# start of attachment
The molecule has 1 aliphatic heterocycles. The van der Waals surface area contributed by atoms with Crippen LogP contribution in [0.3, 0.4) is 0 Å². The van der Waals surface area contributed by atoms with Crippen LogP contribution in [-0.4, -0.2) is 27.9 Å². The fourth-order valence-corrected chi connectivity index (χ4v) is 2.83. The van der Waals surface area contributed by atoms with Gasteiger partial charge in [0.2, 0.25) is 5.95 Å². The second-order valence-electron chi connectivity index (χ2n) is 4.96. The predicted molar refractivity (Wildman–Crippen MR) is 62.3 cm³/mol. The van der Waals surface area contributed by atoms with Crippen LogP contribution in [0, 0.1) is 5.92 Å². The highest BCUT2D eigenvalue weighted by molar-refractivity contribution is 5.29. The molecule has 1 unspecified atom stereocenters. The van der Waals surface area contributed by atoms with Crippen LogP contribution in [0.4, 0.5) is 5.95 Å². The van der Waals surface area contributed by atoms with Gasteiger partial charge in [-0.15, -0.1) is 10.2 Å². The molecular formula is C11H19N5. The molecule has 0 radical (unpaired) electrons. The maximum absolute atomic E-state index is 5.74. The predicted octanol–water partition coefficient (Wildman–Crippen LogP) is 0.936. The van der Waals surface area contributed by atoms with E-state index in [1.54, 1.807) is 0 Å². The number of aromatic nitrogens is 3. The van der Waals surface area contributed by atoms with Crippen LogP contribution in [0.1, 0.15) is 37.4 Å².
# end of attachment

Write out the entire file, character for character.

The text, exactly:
The molecule has 1 aliphatic heterocycles. The van der Waals surface area contributed by atoms with Crippen LogP contribution in [0.3, 0.4) is 0 Å². The van der Waals surface area contributed by atoms with Crippen LogP contribution in [-0.4, -0.2) is 27.9 Å². The fourth-order valence-corrected chi connectivity index (χ4v) is 2.83. The van der Waals surface area contributed by atoms with Gasteiger partial charge in [0.2, 0.25) is 5.95 Å². The second-order valence-electron chi connectivity index (χ2n) is 4.96. The predicted molar refractivity (Wildman–Crippen MR) is 62.3 cm³/mol. The van der Waals surface area contributed by atoms with Crippen LogP contribution in [0, 0.1) is 5.92 Å². The highest BCUT2D eigenvalue weighted by molar-refractivity contribution is 5.29. The molecule has 1 unspecified atom stereocenters. The van der Waals surface area contributed by atoms with Crippen LogP contribution in [0.4, 0.5) is 5.95 Å². The van der Waals surface area contributed by atoms with Gasteiger partial charge in [-0.15, -0.1) is 10.2 Å². The molecular formula is C11H19N5. The molecule has 0 radical (unpaired) electrons. The maximum absolute atomic E-state index is 5.74. The predicted octanol–water partition coefficient (Wildman–Crippen LogP) is 0.936. The van der Waals surface area contributed by atoms with E-state index in [1.54, 1.807) is 0 Å². The number of aromatic nitrogens is 3. The van der Waals surface area contributed by atoms with Crippen LogP contribution in [0.1, 0.15) is 37.4 Å².